ANDREW LANSLEY:

And that will still be true.

ANDREW MARR:

But if the GP is also in charge of the budget and worrying about the costs of this and that, aren't we all going to be worried that the GP is making decisions based on money rather than on healthcare?

ANDREW LANSLEY:

Well there was a problem. If you remember back about 13 years ago, there was a thing called fund holding, GDP fund holding …

ANDREW MARR:

Yeah.

ANDREW LANSLEY:

… where that was part of the problem, which is why the NHS reforms don't allow that to happen. The GPs collectively …

ANDREW MARR:

How?

ANDREW LANSLEY:

Well the GPs collectively - it's not individual practices but working in an area - will manage the budget to try and get the best results for their patients and will be measuring the outcomes and they will have outcomes for their patients. They get rewarded … I mean if they save money on the budget, they don't get that money. That patient budget is there to be spent to deliver the best outcomes and the GPs are rewarded for the outcomes that they achieve. So actually from your point of view as a patient sitting with a GP, you have exactly the same interest. The better the result …

ANDREW MARR:

And I'm not going to be worried that they're going to save some money by not sending me off for some consultation?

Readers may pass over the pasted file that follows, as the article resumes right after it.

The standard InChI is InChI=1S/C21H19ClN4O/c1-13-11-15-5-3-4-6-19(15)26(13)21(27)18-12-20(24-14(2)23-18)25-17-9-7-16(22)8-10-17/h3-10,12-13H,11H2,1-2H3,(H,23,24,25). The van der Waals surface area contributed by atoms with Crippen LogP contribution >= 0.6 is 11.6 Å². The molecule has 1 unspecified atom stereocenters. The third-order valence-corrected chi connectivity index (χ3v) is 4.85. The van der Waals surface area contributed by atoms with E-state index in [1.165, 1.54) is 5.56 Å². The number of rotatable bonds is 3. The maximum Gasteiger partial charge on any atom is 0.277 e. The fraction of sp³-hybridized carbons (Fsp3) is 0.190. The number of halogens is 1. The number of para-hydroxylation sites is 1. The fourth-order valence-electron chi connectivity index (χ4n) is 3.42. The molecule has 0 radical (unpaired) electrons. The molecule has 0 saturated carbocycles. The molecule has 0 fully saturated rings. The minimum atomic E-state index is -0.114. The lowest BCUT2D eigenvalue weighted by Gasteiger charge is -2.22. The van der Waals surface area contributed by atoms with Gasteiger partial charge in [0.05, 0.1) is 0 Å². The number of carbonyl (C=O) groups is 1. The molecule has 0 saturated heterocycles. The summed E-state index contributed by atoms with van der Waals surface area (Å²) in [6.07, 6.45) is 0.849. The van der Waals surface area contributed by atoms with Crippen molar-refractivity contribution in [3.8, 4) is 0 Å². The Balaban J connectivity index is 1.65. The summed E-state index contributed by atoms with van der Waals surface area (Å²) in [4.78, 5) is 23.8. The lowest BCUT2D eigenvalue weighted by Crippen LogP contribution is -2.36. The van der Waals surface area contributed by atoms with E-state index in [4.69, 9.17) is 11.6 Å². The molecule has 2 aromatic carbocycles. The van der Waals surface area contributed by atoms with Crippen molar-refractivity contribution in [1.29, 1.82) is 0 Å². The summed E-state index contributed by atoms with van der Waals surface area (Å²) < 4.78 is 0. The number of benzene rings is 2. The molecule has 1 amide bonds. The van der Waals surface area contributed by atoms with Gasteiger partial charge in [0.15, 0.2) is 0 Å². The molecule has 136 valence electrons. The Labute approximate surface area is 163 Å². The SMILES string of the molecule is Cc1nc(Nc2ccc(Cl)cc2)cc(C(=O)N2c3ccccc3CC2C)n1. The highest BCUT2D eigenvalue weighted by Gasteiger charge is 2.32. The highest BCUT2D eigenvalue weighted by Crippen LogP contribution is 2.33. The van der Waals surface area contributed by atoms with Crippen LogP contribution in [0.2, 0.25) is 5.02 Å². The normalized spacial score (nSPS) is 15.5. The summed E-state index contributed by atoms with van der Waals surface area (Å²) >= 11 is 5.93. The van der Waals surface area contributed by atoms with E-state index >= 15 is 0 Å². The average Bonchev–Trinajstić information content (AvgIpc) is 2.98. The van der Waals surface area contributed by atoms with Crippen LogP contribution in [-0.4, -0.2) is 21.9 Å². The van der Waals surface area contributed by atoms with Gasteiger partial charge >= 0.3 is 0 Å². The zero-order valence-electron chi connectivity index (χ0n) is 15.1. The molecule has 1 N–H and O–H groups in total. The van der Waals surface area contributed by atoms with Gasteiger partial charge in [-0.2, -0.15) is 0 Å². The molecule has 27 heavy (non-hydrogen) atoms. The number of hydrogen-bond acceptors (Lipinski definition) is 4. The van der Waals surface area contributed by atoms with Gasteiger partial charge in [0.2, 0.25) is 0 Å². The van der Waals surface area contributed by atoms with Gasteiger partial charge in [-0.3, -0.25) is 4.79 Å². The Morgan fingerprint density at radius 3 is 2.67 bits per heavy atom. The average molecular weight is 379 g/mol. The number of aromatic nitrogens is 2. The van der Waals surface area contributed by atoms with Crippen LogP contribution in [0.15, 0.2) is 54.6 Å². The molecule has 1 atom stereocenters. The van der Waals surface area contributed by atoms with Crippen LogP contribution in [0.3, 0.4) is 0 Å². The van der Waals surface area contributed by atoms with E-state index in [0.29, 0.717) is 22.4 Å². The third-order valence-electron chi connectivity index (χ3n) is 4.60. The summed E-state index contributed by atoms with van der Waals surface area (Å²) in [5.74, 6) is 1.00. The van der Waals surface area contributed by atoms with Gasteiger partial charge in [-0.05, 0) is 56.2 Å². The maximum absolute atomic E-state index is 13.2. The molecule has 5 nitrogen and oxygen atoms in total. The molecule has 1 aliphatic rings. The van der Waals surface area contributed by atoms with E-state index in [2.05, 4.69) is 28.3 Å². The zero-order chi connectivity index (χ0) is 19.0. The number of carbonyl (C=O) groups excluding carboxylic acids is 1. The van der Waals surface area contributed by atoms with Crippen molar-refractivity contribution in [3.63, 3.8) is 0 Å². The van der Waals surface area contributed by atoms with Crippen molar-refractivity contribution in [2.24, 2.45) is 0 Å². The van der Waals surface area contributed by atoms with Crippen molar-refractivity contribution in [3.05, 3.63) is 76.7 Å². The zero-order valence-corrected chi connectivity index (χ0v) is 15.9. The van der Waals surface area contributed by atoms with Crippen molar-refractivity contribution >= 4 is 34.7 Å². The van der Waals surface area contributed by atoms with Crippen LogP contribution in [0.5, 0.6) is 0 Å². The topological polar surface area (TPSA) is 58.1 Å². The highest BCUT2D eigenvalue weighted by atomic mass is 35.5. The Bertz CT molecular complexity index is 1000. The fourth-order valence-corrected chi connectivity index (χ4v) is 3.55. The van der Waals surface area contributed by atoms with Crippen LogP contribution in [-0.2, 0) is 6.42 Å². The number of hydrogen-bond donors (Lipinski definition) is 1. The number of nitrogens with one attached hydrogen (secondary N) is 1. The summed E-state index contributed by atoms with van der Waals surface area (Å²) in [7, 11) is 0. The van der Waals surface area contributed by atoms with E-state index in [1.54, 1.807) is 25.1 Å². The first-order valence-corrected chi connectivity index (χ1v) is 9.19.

ANDREW LANSLEY:

No, because if they save money, it doesn't turn into money in their pocket. They get reward …

ANDREW MARR:

(over) Okay, so another …

ANDREW LANSLEY:

… for delivering the best results for you. That's the point.

ANDREW MARR:

Alright, alright then. Another question about it, which is that …

ANDREW LANSLEY:

Actually, I might say …

ANDREW MARR:

… which is that this bureaucracy … It's a job, it's an administrative job that somebody has to do …

ANDREW LANSLEY:

(over) Of course it is. Yeah, absolutely it is.

ANDREW MARR:

… and at the moment primary care trusts do it, and in the future it's going to be GPs. Now most GPs, whether they're working in a group or not, don't have the admin backing and the time to do this, so they're going to have to create a new bureaucracy around …

ANDREW LANSLEY:

(over) They will create … They will have some support around them, of course, yeah.

ANDREW MARR:

So how are you sure that this new bureaucracy based around GPs is going to be smaller than the bureaucracy you're removing from primary care health trusts?

ANDREW LANSLEY:

Well for two reasons. Firstly because we are going to control the amount spent on administration. I'm going to reduce over the next four years by £1.9 billion the amount spent on administration in the National Health Service. I mean in England, for example, we have about 35,000 GPs. There are about 60,000 administrators in primary care trusts. So it's perfectly possible for us to save money and to put the kind of commissioning support behind GPs we need. But let me just say this other thing. What is this about? It's about the management of care of patients for which GPs are already responsible. They make most of the commissioning decisions because they do the referrals, they do the prescribing. Bringing that together with the management of resources, it's fundamentally more effective and more efficient to see the two things together.